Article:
Hubristic or transformative? Chlöe Swarbrick wants the co-ledership. Photo: Toby Manhire; image: Tina Tiller
Hubristic or transformative? Chlöe Swarbrick wants the co-ledership. Photo: Toby Manhire; image: Tina Tiller

OPINIONPoliticsFebruary 3, 2024

The Swarbrick gauntlet

Hubristic or transformative? Chlöe Swarbrick wants the co-ledership. Photo: Toby Manhire; image: Tina Tiller
Hubristic or transformative? Chlöe Swarbrick wants the co-ledership. Photo: Toby Manhire; image: Tina Tiller

An audacious challenge has been laid down by the likely new co-leader, representing a threat not just to the National-led government, but to Labour, writes Toby Manhire.

Three New Zealand politicians in the post-Key era stick out from the pack for doing what the rest could not. For flouting, somehow, political gravity. 

Jacinda Ardern almost single-handedly reversed a hapless Labour Party’s fortunes in the weeks before the 2017 election. David Seymour, having led the charge on the end of life choice referendum, went on to turn Act, a cadaverous figure of fun on life support, into a party with seats at the cabinet table.

The third? Chlöe Swarbrick. Her victory in Auckland Central in 2020 made her just the second Green MP to win an electorate. Her victory in 2023 was more remarkable still. It was the first time a Green MP had retained a seat, and her example had inspired a second and a third Green constituency victory, for Tamatha Paul and Julie Anne Genter in neighbouring Wellington patches. And all achieved as the tide turned blue across the country.

Fittingly enough, Swarbrick, who threw her hand up to be Green co-leader yesterday, was recruited by the person who created that vacancy. After an impressive tilt at the Auckland mayoralty in 2015, Swarbrick was courted by both Labour and the Greens. James Shaw, who in recent days has garnered deserved accolades from across the political spectrum as he prepares to exit politics, travelled to Auckland after the local election on a recruitment mission. He was knocking on an open door – she’d always been a Green voter, she said at the time, although to be fair she hadn’t been a voter for long, and hesitated before nailing her colours to a party mast.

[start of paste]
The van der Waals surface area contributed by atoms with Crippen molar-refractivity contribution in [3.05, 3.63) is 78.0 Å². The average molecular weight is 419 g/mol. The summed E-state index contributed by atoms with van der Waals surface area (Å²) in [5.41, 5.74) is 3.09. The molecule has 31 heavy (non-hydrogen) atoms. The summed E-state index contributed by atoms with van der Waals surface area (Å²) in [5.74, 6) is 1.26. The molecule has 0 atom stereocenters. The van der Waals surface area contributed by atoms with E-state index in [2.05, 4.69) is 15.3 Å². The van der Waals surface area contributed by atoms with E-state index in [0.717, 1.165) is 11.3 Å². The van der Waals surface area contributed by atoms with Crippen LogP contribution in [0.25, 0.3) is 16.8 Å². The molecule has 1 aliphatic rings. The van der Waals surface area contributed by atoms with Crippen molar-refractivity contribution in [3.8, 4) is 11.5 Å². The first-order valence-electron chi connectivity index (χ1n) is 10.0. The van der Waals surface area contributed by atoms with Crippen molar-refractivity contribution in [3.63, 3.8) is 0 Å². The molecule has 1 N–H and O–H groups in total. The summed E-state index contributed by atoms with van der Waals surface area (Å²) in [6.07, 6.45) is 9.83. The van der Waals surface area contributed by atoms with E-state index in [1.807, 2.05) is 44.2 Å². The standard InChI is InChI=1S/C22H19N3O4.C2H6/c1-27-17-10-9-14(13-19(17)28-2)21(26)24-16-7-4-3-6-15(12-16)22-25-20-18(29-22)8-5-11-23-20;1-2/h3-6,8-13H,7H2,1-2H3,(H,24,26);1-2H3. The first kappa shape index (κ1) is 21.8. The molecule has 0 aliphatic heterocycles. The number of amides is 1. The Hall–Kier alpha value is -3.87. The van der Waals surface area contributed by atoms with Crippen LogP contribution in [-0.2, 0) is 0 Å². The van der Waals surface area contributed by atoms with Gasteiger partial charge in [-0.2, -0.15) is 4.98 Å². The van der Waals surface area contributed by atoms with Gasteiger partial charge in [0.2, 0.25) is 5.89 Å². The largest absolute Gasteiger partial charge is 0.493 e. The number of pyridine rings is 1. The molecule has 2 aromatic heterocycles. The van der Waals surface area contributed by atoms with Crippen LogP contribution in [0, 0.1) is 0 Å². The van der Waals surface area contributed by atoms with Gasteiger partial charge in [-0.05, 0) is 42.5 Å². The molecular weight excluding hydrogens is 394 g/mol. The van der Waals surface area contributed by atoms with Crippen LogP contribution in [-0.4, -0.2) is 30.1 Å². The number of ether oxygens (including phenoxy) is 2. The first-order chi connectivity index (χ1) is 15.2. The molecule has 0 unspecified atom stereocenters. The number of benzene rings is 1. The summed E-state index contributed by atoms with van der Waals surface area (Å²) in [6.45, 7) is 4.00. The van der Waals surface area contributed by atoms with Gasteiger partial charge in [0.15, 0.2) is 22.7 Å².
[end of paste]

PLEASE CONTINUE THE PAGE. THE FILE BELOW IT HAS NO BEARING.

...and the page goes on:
Chlöe Swarbrick in 2016, photographed by Nicole Semitara Hunt.

Back at that Auckland election, many – myself included – were initially sceptical about this 22-year-old rookie who, infuriated at the political malaise in the city, had decided to go directly for the top job. She quickly proved that she was no novelty candidate, however, but thoroughly informed and formidably good at arguing her case. Not only precocious, but preternaturally capable. Already she was the “well researched radical” (though what does this imply about radicals more generally?), the “nerd and policy wonk” she described yesterday when announcing her candidacy. “Effectively annoying,” is another way she’s summed up her political persona.

Swarbrick got better at it, too. Elected to parliament at seventh on the Green list – the youngest MP since Marilyn Waring – she hit the ground running. Across issues ranging from drug law reform to housing, poverty to climate change, she proved herself more adept than just about anyone at articulating complex ideas, the match of any rival in debate, and quick enough – OK, boomer – to grab international headlines. 

In 2020, she found herself the de facto spokesperson for the yes camp in the referendum on legalising cannabis, in part filling a vacuum, and in part because she was comfortably the most effective and eloquent voice making the case. That work continued into advocating into the house for reform of the Misuse of Drugs Act. “I didn’t come into parliament to talk about drugs,” she’d later say. “But I’ve ended up doing a lot of that.”